On average, you can learn the basic skills of being a DJ in about 4 weeks. You have to practice at least 2 hours a day on average. How quickly you'll learn to click will depend on your resources and your method for learning to click. How long it will take you to learn the skills of DJing will depend largely on your resources.
There are several individual skills that must be learned to be a successful DJ. No theory is particularly difficult, it just takes practice to turn skills into something natural. Someone who is dedicated to practicing could easily be a DJ with confidence in 3 to 6 months. The answer is that becoming a good DJ will take between 3 months and several years of practicing and mixing.
If the DJ isn't fully involved in his craft, it might not even happen and the DJ in question will always underperform. It can take months of frequent practice to reach the level at which you can start getting jobs, and years of practice and acting to achieve success. On average, it will likely take 1-2 years to become a good DJ who is confident in your ability. Remember that practice and patience are the key to becoming a good DJ.
Follow all the steps in the guide and you'll be well on your way to becoming a great DJ. When moving from one song to another, you won't have to worry about learning complex techniques, such as combining rhythms. Great DJs learn to read to the crowd, paying attention to what they like and what they don't like. They also learn to count the times and phrases in the music to match the songs and mix them up.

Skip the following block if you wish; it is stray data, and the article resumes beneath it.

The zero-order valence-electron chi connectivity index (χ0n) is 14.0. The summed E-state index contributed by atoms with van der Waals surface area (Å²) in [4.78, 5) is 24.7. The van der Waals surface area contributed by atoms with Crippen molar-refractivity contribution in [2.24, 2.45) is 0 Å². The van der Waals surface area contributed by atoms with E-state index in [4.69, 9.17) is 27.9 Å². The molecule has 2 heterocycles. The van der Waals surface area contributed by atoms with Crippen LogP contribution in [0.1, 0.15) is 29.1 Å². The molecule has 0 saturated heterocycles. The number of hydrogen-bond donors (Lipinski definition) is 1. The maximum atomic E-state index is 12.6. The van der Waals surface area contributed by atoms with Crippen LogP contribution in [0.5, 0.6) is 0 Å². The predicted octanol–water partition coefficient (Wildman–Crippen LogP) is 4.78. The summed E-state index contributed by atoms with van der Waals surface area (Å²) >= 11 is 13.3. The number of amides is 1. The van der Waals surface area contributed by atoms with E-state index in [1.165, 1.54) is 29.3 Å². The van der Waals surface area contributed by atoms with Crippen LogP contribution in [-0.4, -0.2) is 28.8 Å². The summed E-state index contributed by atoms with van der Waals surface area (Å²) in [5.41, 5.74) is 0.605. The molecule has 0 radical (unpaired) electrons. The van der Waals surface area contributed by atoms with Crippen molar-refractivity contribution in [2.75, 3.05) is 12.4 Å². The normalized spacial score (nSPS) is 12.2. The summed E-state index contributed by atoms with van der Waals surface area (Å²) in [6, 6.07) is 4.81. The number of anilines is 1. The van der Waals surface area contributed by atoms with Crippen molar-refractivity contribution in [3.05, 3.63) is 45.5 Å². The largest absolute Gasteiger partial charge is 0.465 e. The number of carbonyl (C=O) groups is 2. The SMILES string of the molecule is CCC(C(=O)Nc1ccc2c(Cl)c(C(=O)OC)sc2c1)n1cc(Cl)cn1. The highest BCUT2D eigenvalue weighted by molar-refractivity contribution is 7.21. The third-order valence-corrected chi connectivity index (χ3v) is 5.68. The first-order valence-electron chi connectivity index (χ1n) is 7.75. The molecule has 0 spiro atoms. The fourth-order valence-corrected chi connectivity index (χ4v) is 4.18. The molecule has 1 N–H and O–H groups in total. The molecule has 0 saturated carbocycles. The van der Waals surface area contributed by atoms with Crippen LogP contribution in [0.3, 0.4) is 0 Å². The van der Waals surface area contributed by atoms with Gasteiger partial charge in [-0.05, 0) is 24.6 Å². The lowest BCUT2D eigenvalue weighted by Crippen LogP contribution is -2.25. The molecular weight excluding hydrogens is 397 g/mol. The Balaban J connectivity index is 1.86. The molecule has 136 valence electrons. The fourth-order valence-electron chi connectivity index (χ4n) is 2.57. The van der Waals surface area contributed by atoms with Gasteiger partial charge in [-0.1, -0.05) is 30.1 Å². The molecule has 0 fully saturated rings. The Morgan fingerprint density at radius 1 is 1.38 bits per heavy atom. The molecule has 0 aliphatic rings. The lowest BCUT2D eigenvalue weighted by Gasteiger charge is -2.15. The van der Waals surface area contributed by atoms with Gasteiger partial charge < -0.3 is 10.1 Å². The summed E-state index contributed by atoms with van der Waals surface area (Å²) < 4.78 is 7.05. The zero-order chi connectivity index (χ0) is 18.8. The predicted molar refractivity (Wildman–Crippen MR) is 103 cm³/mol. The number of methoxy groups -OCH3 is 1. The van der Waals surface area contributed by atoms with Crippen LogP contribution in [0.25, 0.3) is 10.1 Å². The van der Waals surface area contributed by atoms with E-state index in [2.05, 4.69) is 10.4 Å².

DJs often use a combination of hardware and software to mix music, and part of their practice and training is to learn how to use their tools effectively. In fact, it's true, but not all DJ scratches have been invented yet, which means it's impossible to learn them all. Once DJs have learned to combine rhythms, the next thing they start mastering is manipulating the frequencies of the tracks. No matter how you learn, experienced DJs stress the importance of performing regularly for live audiences to improve your skills.
However, this doesn't mean it's hard to learn how to play, as getting new music and playing concerts as soon and as often as possible makes the process fun and exciting. As you can see from the breakdown above, being a DJ isn't just a skill that you learn and then don't have to practice again. Modern DJ equipment has all kinds of functions, so it's easy to become obsessed with trying to learn them all. DJs also learn to use their settings to isolate and manipulate the components of a piece of music, such as a bass line.
If they are really serious about their craft, a DJ can also spend some time trying to learn more about musical concepts and music theory in general, which can be quite disconcerting for those unfamiliar with the topics mentioned above, but immensely rewarding in the long run.